During the Revolutionary War, German officer Johann Rall was leading a detachment of Hessian soldiers in America, fighting for the British. On Christmas Eve he was engaged in a game of poker and was handed a note by a loyalist spy that detailed George Washington’s plans. Rall didn’t look at the note and shoved it in his pocket.
The next day Washington attacked Trenton, New Jersey, and Rall was killed. The note was later discovered to reveal all of Washington’s plans. If Rall had read it, he may have changed the course of American history.
Many people may not recognize the name, Stanislav Petrov, but what you should know is he singlehandedly avoided a nuclear war that could have wiped out life as we know it. Working an overnight shift in 1983 for the Soviet Union Air Defense Force, Petrov noticed five U.S. missiles were headed toward the country. Despite the danger, he chose not to report the missiles, knowing the retaliation would lead to an all-out nuclear war.
Plus, he noticed something wasn’t right about the U.S. only sending five missiles. After checking the computer, he discovered it was a malfunction and the crisis was averted. Can you imagine what would have happened if he reported it?
Marie Antoinette wasn’t known for her smart decisions. She may have been good at selecting clothes and spending money, but when it came to ruling France…she was terrible. In fact, it was a last minute decision by Marie Antoinette that led to her entire family’s execution.
When Marie and her husband, King Louis XVI planned to flee Paris, the family was originally expected to take two carriages. However, Marie wanted the family to travel together in a more ornate carriage, which was identified by villagers that led to their capture. Not the best decision-making skills, Marie.
Did you know that in 1999, the U.S. almost went to war with Noth Korea. It was under the Clinton administration, and the country was concerned about the North Korea developing nuclear weapons.
William Perry, the Secretary of Defense, presented several options to the president but held his tongue on one that would have proven a success. This approach was to bomb the country’s nuclear facility, one he knew would lead to an all-out war. If he had presented it, the country (and the world) could look quite different today.
When it comes to calculus, you either loved it or despised it in school. However, many of today’s advancements throughout the world would never have happened without it. And guess what. Our technology could be way more advanced today if a 13th-century monk hadn’t interfered.
Historians discovered that this monk couldn’t find fresh paper to write his prayers on, so he erased the contents of an ancient text that was written by Archimedes, a Greek mathematician. It was determined that text actually laid out the foundations for modern calculus. Way to go nameless monk. We could have had flying cars by now.
Hannibal Barca was a Carthaginian general who had an elaborate plan to capture Rome. He led his army across the perilous Alps with the hopes of taking the city by surprise from the north. However, a really stupid mistake cost him everything.
The snowfall in the mountains was much heavier than anticipated, which slowed down the army and triggered calls to turn back. In an attempt to show that the snow was passable, Hannibal shoved his walking stick into the ice…accidentally triggering an avalanche. This would ultimately cost him Rome.
In the spring of 1961, the CIA had a plan ready to execute that would utilize Cuban exiles to attack the Bay of Pigs in Cuba in an attempt to overthrow Fidel Castro’s socialist government. The air strike ultimately failed and President Kennedy sent six American fighter planes to assist.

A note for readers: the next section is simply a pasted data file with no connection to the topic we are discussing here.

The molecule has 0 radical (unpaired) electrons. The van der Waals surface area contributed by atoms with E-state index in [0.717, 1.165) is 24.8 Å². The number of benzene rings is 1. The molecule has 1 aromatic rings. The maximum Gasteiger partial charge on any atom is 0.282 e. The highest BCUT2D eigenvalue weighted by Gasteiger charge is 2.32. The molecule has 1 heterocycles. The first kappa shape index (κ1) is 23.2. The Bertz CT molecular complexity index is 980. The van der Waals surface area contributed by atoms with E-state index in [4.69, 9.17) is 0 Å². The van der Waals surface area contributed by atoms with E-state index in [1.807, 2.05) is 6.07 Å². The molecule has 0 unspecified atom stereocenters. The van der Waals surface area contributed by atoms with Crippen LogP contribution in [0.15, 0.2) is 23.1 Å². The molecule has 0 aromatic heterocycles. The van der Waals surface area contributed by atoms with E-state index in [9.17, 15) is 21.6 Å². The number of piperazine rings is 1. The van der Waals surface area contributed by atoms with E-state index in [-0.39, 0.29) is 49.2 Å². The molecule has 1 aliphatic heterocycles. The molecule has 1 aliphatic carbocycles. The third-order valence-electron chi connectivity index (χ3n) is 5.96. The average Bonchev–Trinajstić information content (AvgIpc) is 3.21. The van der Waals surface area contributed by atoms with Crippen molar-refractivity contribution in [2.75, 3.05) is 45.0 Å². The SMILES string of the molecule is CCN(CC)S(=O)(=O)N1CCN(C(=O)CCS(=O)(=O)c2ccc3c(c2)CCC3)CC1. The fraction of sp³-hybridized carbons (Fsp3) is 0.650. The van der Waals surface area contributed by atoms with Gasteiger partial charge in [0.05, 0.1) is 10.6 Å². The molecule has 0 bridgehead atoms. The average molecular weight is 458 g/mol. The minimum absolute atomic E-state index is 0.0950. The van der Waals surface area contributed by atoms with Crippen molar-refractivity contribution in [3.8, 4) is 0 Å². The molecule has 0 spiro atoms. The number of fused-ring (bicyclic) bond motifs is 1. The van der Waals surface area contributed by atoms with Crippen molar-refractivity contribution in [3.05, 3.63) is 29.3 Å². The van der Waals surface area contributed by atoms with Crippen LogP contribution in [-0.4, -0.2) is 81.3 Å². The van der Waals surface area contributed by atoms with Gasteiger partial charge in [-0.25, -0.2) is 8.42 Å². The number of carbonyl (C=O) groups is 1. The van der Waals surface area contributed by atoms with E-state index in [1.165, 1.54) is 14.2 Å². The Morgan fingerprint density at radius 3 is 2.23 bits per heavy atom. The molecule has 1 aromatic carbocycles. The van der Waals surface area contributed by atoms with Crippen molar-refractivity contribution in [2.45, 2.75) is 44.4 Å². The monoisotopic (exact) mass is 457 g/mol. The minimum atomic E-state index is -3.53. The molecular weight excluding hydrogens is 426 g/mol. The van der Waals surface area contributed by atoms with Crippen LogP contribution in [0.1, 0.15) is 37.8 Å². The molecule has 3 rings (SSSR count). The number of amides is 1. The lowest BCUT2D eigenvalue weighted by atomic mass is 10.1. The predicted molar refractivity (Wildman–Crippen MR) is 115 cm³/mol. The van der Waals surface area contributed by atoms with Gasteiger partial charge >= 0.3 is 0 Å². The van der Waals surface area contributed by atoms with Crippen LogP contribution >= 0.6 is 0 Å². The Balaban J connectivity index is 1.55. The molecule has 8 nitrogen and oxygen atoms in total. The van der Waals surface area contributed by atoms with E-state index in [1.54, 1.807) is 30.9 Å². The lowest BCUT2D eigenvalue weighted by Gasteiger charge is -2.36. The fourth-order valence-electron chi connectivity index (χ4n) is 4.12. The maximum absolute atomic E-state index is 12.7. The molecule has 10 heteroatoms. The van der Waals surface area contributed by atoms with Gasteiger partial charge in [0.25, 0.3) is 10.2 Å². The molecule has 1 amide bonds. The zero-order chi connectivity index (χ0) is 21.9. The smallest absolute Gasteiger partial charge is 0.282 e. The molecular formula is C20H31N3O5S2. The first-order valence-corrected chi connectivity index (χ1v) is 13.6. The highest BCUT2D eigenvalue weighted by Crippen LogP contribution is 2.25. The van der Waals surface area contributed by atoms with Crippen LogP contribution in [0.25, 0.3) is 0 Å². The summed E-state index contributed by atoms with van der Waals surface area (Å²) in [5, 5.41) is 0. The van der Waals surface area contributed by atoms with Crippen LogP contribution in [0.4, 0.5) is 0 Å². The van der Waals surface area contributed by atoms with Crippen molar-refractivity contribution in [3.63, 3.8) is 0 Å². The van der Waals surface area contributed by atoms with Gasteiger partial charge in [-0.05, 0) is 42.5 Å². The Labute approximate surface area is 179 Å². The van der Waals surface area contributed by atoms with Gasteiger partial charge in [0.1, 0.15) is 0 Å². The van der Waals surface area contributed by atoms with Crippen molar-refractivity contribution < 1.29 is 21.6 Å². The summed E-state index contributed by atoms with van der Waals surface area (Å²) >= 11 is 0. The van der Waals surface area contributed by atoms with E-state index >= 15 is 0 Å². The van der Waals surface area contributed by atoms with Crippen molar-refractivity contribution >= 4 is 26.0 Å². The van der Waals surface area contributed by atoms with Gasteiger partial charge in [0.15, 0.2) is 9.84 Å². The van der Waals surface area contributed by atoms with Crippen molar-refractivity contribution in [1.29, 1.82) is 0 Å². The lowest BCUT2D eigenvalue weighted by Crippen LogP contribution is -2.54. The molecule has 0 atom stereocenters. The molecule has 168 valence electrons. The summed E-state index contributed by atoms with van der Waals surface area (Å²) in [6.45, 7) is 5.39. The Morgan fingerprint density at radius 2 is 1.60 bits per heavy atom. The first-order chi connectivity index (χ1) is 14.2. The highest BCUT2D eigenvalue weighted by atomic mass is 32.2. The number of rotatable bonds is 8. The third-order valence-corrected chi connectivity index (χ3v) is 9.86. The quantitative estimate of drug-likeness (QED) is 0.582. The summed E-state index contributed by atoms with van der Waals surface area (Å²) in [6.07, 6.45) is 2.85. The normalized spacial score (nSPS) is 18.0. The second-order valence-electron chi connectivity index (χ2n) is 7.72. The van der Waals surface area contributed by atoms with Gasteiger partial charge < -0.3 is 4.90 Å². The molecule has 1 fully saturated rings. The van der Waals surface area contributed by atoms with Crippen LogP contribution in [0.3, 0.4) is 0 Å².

Unfortunately, the pilots didn’t sync their watches to Cuba’s time zone and arrived an hour too late. Since then, the relationship between the United States and Cuba has yet to be repaired.
Confederate General Robert E. Lee worked hard on drafting Special Order 191, which outlined the moves of the Army in the preparation for the Battle of Antietam.
This took place during the invasion of Maryland in 1862. Unfortunately, a copy of the order was left in a box on the ground by a careless general, which found its way into the hands of Union troops. This gave the Union the upper hand, and they were able to fend off the South, which was a turning point in the Civil War.
You may not be aware of this, but on October 14, 1912, someone shot President Theodore Roosevelt point blank in the chest outside of the Hotel Gilpatrick in Wisconsin. Thankfully, Roosevelt had written an extra long speech he couldn’t fully memorize.
He had folded the manuscript and placed it in his breast pocket, which would wind up stopping the bullet and saving his life. And best of all, he still gave the speech after the incident!
The night the Titanic sank on April 14, 1912, the watchman in the crow’s nest was unable to get to the binoculars because they were locked inside a locker and the key was nowhere to be found.
Apparently, right before the ship left port, the cruise company made a last-minute decision to replace the second officer, who in his rush off the boat didn’t hand over the keys. One has to wonder if they saw the iceberg if the ship could have turned in time.
The end of the Cold War was signaled upon the collapse of the Berlin Wall in 1989. However, this important moment in history was actually announced by mistake.
During a press conference announcing that Germans could now travel from East Germany to the west without any travel restrictions, Gunther Schabowski stated that the new rules would go into effect immediately. However, it wasn’t meant to be announced until the following day. The information slip led to the collapse of the wall that very night.
Did you know that Martin Luther King’s “I have a dream” speech was actually improvised.
He intended to use notes for his speech after spending the previous evening perfecting it, but during its delivery, something wasn’t landing right. At that moment, a singer named Mahalia Jackson shouted, “Tell them about the dream, Martin!” And the rest is history….
The invasion of Normandy is known for being a turning point in World War II and was a successful win for the Allies on June 6, 1944. However, things could have turned out much differently.
German general Erwin Rommel had been assigned to defend Normandy but left his post a few days before the invasion to attend his wife’s birthday party. His absence contributed to the German’s inability to hold Normandy and eventually impacted the war’s final outcome.
Back in 1999, James Blunt was a captain in the military and received orders to attack the Russian army.
Realizing this could risk the beginning of World War III, he refused to follow through the order. If he had attacked the Russian army that had been defending Serbian forces, things could have turned out very bad for the United States.